Scrums in the spotlight as Ireland iron out some issues

Ireland and Wales select same set of frontrow players as last week to start on Saturday

Ireland players in a scrum at their Six Nations Championship match against Scotland on February 1st. Photograph: Russell Cheyne/Reuters

Ireland players in a scrum at their Six Nations Championship match against Scotland on February 1st. Photograph: Russell Cheyne/Reuters

 

Following Friday’s captain’s run in Aviva Stadium, a great deal of scrutiny will fall on both the Irish and Welsh scrums on Saturday as both teams wrestle with the interpretations from last weekend against Scotland and Italy respectively.

Ireland’s Cian Healy could be heard questioning French referee Mathieu Raynal, who penalised the loosehead prop twice in the set-piece, much to Healy’s irritation and confusion.

The only blot on the performance of Wales’s 42-0 win against Italy in Cardiff also concerned the performance of the Welsh scrum, with the home team conceding three penalties.

New head coach Wayne Pivac has said that Wales have since been in touch with World Rugby’s head of referees, former Ireland scrumhalf Alain Rolland, seeking clarification on those decisions.

Both Ireland and Wales have selected the same set of frontrow players as last week to start the second match of their Six Nations Championship series.

But Irish scrum coach John Fogarty believes Ireland have ironed out the issues that beset them, especially those that troubled Healy, normally a hugely reliable scrummager who will win his 96th Irish cap on Saturday.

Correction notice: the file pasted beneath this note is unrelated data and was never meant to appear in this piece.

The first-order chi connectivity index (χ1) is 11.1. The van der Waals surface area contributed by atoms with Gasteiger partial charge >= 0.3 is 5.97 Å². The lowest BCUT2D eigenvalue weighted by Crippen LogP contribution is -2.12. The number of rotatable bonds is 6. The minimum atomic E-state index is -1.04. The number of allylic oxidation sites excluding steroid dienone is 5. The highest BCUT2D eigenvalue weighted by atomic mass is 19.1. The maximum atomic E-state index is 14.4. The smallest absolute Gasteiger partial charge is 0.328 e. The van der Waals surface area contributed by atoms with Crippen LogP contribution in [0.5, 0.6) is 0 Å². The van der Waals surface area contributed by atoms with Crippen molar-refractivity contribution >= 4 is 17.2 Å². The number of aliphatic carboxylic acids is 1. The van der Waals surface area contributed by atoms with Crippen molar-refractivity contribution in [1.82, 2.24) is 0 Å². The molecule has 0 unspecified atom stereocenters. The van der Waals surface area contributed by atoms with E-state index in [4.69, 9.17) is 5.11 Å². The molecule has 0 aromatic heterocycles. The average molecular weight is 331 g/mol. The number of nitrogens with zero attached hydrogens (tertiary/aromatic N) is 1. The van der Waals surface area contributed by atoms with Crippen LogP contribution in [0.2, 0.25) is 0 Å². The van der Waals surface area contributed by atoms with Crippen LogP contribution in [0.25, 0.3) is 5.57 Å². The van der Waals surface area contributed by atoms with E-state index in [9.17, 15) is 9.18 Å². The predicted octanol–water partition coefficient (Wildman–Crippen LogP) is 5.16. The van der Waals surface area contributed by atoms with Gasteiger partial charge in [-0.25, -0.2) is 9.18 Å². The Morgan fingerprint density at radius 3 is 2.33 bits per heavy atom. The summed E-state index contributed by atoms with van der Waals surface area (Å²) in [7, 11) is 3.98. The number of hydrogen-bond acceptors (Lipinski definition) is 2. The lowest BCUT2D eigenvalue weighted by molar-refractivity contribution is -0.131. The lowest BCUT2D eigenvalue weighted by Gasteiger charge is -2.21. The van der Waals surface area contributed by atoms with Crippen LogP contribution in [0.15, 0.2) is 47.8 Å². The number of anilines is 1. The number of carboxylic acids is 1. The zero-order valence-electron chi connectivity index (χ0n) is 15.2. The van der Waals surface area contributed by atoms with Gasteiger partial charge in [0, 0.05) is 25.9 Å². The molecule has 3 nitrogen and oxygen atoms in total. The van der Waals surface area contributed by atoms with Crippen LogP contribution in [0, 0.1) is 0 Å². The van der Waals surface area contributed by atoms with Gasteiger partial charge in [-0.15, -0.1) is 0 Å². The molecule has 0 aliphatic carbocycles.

“What happened around the referee was around the head space,” explained Fogarty. “The lads were setting down and Scotland would come down on top of his head. So he moved his head, which would open up a joint.

“That was what the conversation was about. For us to manage ourselves in that space, that’s what we did during the week. We problem-solved a little bit. Cohesion with our front rowers, all nine of them, has been important this week.”

Bedding-in

Fogarty inferred that not all of the problems on the first day lay with the Welsh and Irish players; there was also a period of bedding-in for the referees. But the former Ireland hooker turned coach is pleased that French official Romain Poite will take charge of today’s match.

“There is always going to be that communication between Alain Roland, World Rugby, and the countries,” said Fogarty. “I thought it was a difficult first day for them as well. There was a lot of wait at the bind stage. 

Scrum coach John Fogarty at Ireland Rugby Captain’s Run in the Aviva Stadium on Friday. Photograph: Dan Sheridan/Inpho
Scrum coach John Fogarty at Ireland Rugby Captain’s Run in the Aviva Stadium on Friday. Photograph: Dan Sheridan/Inpho
We want to make sure we are showing clear, clean pictures but we want to create moments as well

“But again we are lucky that we have Romain Poite. He is a very good ref. He manages the situation really, really well. Wales have been talking about making sure they are nice and clean. We’d be much the same. We want to have a good game. Like Rob [Herring] said, we want to create moments for our home crowd to get into. We don’t want to slow the game down by being messy in that part of the game.”

Just last week former Irish captain Brian O’Driscoll used a golfing analogy to explain the importance of the set-piece in rugby. He said it was equivalent to the short game in golf. Players have to practice and get their short game right or they will struggle to put scores on the board.

“The cohesion, consistency bit, this is a focus area for us as a front five or a pack,” added Fogarty. “We want to make sure we are showing clear, clean pictures but we want to create moments as well. We want to create moments for everyone watching the game and for ourselves and our team through the scrum, through the maul, through the forward play.

“We need to have nice control to our crouch. To bind we want to be in a good position and we want to get the boys good entries on set. That’s what we are focussing on. We are keeping it as simple as that.”

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